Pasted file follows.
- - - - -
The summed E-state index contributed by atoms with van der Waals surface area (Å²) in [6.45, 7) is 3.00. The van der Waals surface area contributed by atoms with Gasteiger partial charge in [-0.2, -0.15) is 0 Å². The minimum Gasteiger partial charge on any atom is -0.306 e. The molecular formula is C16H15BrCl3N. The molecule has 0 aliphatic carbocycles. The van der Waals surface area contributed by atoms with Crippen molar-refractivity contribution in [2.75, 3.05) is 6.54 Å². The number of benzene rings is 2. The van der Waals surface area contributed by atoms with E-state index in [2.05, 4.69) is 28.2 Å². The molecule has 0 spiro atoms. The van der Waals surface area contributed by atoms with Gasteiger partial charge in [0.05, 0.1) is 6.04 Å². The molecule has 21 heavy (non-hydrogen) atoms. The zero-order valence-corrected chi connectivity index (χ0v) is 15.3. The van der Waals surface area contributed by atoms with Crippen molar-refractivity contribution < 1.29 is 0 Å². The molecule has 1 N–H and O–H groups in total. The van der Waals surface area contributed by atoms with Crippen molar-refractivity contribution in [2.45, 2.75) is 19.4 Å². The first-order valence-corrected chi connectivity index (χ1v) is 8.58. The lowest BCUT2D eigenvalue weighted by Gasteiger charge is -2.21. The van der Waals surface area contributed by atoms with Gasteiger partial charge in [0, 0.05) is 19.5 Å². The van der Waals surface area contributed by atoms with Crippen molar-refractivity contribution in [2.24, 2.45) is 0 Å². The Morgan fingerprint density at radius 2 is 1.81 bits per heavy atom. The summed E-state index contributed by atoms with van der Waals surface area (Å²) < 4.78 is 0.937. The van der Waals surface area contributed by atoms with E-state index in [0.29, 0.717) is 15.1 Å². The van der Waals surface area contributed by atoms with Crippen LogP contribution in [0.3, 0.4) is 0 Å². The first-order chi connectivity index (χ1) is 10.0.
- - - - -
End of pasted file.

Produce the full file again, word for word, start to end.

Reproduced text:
The summed E-state index contributed by atoms with van der Waals surface area (Å²) in [6.45, 7) is 3.00. The van der Waals surface area contributed by atoms with Gasteiger partial charge in [-0.2, -0.15) is 0 Å². The minimum Gasteiger partial charge on any atom is -0.306 e. The molecular formula is C16H15BrCl3N. The molecule has 0 aliphatic carbocycles. The van der Waals surface area contributed by atoms with Crippen molar-refractivity contribution in [2.75, 3.05) is 6.54 Å². The number of benzene rings is 2. The van der Waals surface area contributed by atoms with E-state index in [2.05, 4.69) is 28.2 Å². The molecule has 0 spiro atoms. The van der Waals surface area contributed by atoms with Gasteiger partial charge in [0.05, 0.1) is 6.04 Å². The molecule has 21 heavy (non-hydrogen) atoms. The zero-order valence-corrected chi connectivity index (χ0v) is 15.3. The van der Waals surface area contributed by atoms with Crippen molar-refractivity contribution < 1.29 is 0 Å². The molecule has 1 N–H and O–H groups in total. The van der Waals surface area contributed by atoms with Crippen molar-refractivity contribution in [2.45, 2.75) is 19.4 Å². The first-order valence-corrected chi connectivity index (χ1v) is 8.58. The lowest BCUT2D eigenvalue weighted by Gasteiger charge is -2.21. The van der Waals surface area contributed by atoms with Gasteiger partial charge in [0, 0.05) is 19.5 Å². The van der Waals surface area contributed by atoms with Crippen molar-refractivity contribution in [2.24, 2.45) is 0 Å². The Morgan fingerprint density at radius 2 is 1.81 bits per heavy atom. The summed E-state index contributed by atoms with van der Waals surface area (Å²) < 4.78 is 0.937. The van der Waals surface area contributed by atoms with E-state index in [0.29, 0.717) is 15.1 Å². The van der Waals surface area contributed by atoms with Crippen LogP contribution in [0.3, 0.4) is 0 Å². The first-order chi connectivity index (χ1) is 10.0.